Footnote: On Writing Haiku Or Tanka, 1

Part of using an

ancient form is to respect

its traditions:  the

format's lineation and

its syllabification.


Kyakuchuu


aka


Starward


Author's Notes/Comments: 

Part of poetic skill is to comply with a form's rules---like sonnets, or villanelles, ot haiku and tanka.  Less than full compliance is less than authentic; if full compliance cannot be achieved, the Poet may need a refreshment of knowledge, or ideas, or of the original draft.  Not all words are going to fit, in chosen combinations, into the lineation and syllabification of those forms:  and poetic skill is required to select such words or phrases that fit, or must be manipulated or adjusted to fit.

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crypticbard's picture

The contention that arises

The contention that arises and also that brings most tension in these adaptations are the occasional dilemma that presents itself in the form of individual languages' differences in structure and employment. Languages don't always behave in the same manner and fashion at all times and when subjecting words and lines to structures that on that specific occasion the adapting grammar and syntax won't allow, then the resulting line proves forced and stilted. So when that happens what is the author to do but go to the heart and purpose of these structures and guides, the intent and soul of the form. Form should be the vehicle, the means of displaying the soul and not the other way around. It took many years to warm to this understanding before I could face and begin to enjoy e.g. haiku that is outside the 5-7-5 format, etc. And in so doing gained a better appreciation and respect for 5-7-5 in English that does conform and exemplify the source genre, in other languages other than the original. But that's probably much said in this space.


here is poetry that doesn't always conform

Starward's picture

Thank you very much.  You

Thank you very much.  You know---I most dearly hope you know---that I have the utmost respect for your poetry, and your comments; and I respect this comment no less.  I think, however, that the respect for the formal rules of certain forms (sonnets, Haiku and Tanka, blank verse as iambic pentameter) is too much ingrained in the very fabric of my soul to become comfortable with variations on those rules.  Some time ago, I read a very intensely moving, unrhymed poem of thirteen lines; and in the notes to the poem, the Poet called it a sonnet (and I cringed).  Formalism was part of my literary upbringing:  such that, immediately after my undergrad years, I found Eliot's free verse (even in the Quartets, and especially in the plays) inferior to Wallace Stevens' more regular iambic pentameter.  Most likely this preference for the formal rules makes me a fossil, but, after all, fossils are sought by collectors and can remind us of the ancient, even mysterious, past.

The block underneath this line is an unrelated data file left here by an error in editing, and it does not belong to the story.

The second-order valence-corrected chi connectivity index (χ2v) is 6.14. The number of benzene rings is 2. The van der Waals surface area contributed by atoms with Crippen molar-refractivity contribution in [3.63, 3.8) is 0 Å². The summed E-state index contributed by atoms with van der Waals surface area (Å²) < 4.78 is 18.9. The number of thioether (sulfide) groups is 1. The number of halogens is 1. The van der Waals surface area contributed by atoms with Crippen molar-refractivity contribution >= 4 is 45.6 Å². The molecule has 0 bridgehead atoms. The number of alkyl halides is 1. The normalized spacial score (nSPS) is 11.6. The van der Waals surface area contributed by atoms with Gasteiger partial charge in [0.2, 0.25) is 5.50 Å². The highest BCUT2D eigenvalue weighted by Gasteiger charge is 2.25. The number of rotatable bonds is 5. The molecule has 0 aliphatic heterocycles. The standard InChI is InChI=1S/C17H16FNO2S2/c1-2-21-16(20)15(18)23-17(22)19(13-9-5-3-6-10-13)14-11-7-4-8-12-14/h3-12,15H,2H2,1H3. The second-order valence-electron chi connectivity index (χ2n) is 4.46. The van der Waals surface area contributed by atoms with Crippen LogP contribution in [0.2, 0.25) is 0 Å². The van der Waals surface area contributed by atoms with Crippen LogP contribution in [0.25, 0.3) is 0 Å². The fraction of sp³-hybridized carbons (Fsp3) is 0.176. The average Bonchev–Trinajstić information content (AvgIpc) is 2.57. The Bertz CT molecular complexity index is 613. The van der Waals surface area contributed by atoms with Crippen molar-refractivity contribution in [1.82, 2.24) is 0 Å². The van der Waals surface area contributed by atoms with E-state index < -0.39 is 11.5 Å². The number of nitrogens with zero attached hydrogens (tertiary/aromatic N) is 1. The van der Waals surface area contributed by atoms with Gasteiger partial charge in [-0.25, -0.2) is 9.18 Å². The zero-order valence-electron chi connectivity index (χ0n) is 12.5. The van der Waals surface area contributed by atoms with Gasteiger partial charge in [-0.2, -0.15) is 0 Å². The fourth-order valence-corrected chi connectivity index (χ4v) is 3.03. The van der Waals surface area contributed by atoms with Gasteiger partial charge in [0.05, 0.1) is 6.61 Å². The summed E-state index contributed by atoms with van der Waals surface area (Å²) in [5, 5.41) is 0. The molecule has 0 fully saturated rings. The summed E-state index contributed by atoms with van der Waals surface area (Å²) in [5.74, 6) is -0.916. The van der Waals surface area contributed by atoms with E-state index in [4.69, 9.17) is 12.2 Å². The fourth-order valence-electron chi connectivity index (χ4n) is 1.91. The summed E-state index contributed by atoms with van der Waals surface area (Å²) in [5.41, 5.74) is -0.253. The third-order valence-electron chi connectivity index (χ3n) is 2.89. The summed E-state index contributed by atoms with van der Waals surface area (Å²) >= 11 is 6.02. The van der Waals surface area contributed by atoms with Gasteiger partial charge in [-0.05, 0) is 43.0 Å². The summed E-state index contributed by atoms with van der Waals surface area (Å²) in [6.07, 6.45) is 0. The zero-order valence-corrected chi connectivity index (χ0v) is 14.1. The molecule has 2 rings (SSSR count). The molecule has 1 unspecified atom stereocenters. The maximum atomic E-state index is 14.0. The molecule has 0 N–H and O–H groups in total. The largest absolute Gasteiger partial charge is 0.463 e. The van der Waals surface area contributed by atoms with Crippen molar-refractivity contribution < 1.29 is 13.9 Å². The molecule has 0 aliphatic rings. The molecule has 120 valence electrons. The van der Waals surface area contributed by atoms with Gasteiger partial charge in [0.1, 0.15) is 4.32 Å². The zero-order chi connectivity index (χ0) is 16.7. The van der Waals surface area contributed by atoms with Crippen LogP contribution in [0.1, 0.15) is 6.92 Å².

Thank you for the comment; I am always grateful for your words.


Enjoy effulgent days, and exquisite nights,

unto the exultations of Heaven.

Starward

crypticbard's picture

Most kindly so. And that

Most kindly so. And that comment was only to validate both, whereas without what's been referred to as the great heretics (a word I don't particularly rejoice in, mind: heresy) the world would not have evolved or advanced ( another 2 words that have turned into triggers ). And that is the challenge, how to uphold and cherish one without dishonouring or missing out on the possibilities and potential pleasure of the other.  On the street we can witness an anology of this, albeit an insufficient one: automobiles running alongside each other on the same thoroughfare but having left or right hand steering; different bodies with the same engines, and strikingly similar ones with different engines under the bonnet. In saying so, this is to lay it out there without motivation to persuade or dissuade but to acknowledge the variations and the validities of all based on their individual merits and distinctions. Apologies if expression could ruffle feathers, so to speak.  


here is poetry that doesn't always conform

Starward's picture

Thank you, and you need never

Thank you, and you need never apologize to me for any comment; and a Poet of your calibre will never ruffle these feathers.  Your comments have extended my understanding of the issue, and for that I am grateful.


Enjoy effulgent days, and exquisite nights,

unto the exultations of Heaven.

Starward